Encounters with history at Connecticut Landmarks sites are more poignant because visitors are standing in the places where people of the past lived: where they cooked meals, fell in love, raised children, cared for sick family members, and even did yardwork. The stories we tell are made possible by the structures we care for, and we take our responsibility to steward these sites seriously. Our preservation team works with local craftspeople and tradespeople to make sure that our properties are maintained according to the Secretary of the Interior’s Standards for the Treatment of Historic Properties. Below, learn about a few of the projects that we took on this year to help preserve our sites so future generations can learn from them.

Use arrows to navigate through a selection of images from preservation projects.

Window and Chimney Restoration at the Butler-McCook House & Garden

This summer, Fink & Son removed, restored, and reinstalled four windows on the second floor of the Butler-McCook House. This type of preservation work ensures the safety and longevity of our historic house museums and their collections through restoration that provides airtight, water resistant, and environmentally sustainable insulation.

J.P. Bachand completed corrective repair work on the south chimney of Butler-McCook. The stone caps were inadequately supported due to significant deterioration of the brick wythe. The missing bricks were replaced, interior repairs were made to stabilize the wythes and the chimney, and minor external masonry repointing was completed of the brick mortar joints.

Amasa Day House Roof Repairs

J.P. Bachand completed repairs to Amasa Day’s roof, gutter, and flashing that had caused leaking and significant deterioration to the plaster ceiling on the second floor of the house. Restoration of the roof was completed, and all holes were sealed, and seams lapped with premium heavy-body roof cement. Similar work was also completed on the east side of the roof as a preventative measure for future damage to the house.

Tree Management at Amasa Day House, Palmer-Warner House, and Forge Farm

To help preserve and restore the landscape, as well as maintain the safety of our historic sites, Connecticut Landmarks removed 62 dead or dying ash and maple trees off the Amasa Day and Forge Farm properties. In addition to tree removal and fallen tree clean-up, Bartlett Tree Experts applied foliage treatment to the beech tree at the Palmer-Warner House to help suppress Beech Leaf Disease, while also performing an infestation treatment to the boxwoods to help prevent and mitigate the current issue of boxwood leafminer.

Wallpaper Restoration Project at the Bellamy-Ferriday House & Garden

The 269-year-old Bellamy-Ferriday House & Garden has seen several owners and thousands of visitors pass through its halls. As a result, water damage, wear-and-tear from visitation, and fading from light exposure have caused the wallpaper in the house to deteriorate. After evaluating the damage, the decision was made to completely replace the existing wallpaper in three main areas of the house with reproductions. A three-phase restoration project was created, each phase designed to restore the paper in a different area: the entryway and landing, Caroline’s bedroom, and finally the back hallway and stairs. Rather than simply replacing these papers with similar prints, the decision to reproduce the early 20th-century wallpapers demonstrates our commitment to honoring Caroline Ferriday’s legacy and preserving her original design choices.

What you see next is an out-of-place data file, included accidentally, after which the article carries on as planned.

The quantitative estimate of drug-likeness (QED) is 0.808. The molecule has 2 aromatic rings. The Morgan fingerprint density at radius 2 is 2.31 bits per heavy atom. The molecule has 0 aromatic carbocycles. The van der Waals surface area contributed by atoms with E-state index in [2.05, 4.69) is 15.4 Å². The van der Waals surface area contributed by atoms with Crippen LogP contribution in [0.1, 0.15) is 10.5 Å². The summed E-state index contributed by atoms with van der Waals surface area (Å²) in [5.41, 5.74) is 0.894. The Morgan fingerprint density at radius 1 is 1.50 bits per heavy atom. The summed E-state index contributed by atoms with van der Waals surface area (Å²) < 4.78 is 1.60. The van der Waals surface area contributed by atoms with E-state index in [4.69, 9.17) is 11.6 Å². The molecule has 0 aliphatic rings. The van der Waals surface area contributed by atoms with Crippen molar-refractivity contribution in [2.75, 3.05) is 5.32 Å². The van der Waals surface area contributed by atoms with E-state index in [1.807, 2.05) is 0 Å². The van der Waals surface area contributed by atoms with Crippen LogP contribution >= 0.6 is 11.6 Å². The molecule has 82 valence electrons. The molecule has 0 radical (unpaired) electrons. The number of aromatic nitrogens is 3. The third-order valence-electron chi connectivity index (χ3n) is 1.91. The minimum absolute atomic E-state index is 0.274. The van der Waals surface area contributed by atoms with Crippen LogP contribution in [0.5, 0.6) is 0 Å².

In 2022, Connecticut Landmarks’ collections team completed Phases I and II of the project. In Phase I, Laura McCoy Designs Inc. reproduced the original 1950s yellow pillar and arch paper designs for the front entryway and landing. Remarkably, the second phase’s 1920s pale yellow, bird, and flower wallpaper in Caroline’s bedroom is still being produced by Bradbury & Bradbury Art Wallpapers, who color matched the original design for us. Installation for both phases was completed by the Ives Brothers Company.

We are thrilled to announce that as of Fall 2023, the third and final phase of the restoration project has been completed. The back hallway and stairs held the oldest wallpaper of the project, dating back to the 1910s. For this phase, Laura McCoy Designs Inc. reproduced and digitally printed the original design, while the Ives Brothers Company completed the installation. Thanks to their work and the dedication of our collections team, Caroline’s legacy will live on through the preservation of her original design choices. All-in-all, our team replaced over 2,500 square feet of wallpaper!

Creating Community: Visitors, Members & Donors

Connecticut Landmarks’ visitors, members, and donors come together to find inspiration in our state’s heritage. Whether you’re taking a tour of the Isham-Terry House for the first time or stopping into the Nathan Hale Homestead’s museum store during your 10th trip to the state’s largest farmer’s market in Coventry, we are always happy to see you, and honored to be in conversation with you about our state’s rich past.

This map shows where Connecticut Landmarks’ visitors live by ZIP code. The darker the shaded region, the more of our visitors live there

Suffield, Coventry, and Hartford are the top three Connecticut cities where our visitors live. 55% of visitors to CT Landmarks’ historic sites live in Connecticut, while New York and Massachusetts follow in second and third place.

Welcome to our 119 New Members!

Membership support is the foundation of our work and your gateway to exploring Connecticut history. Experience the richness of all of our historic properties as often as you wish; choose from more than 85 programs, special events, and behind-the-scenes tours each season; and enjoy discounts on program tickets and in our museum stores. Your support helps Connecticut Landmarks remain an integral part of our communities, opening our doors to thousands of school children and visitors from around the world. If you’re not already a member, consider joining today to unlock a full year’s worth of benefits.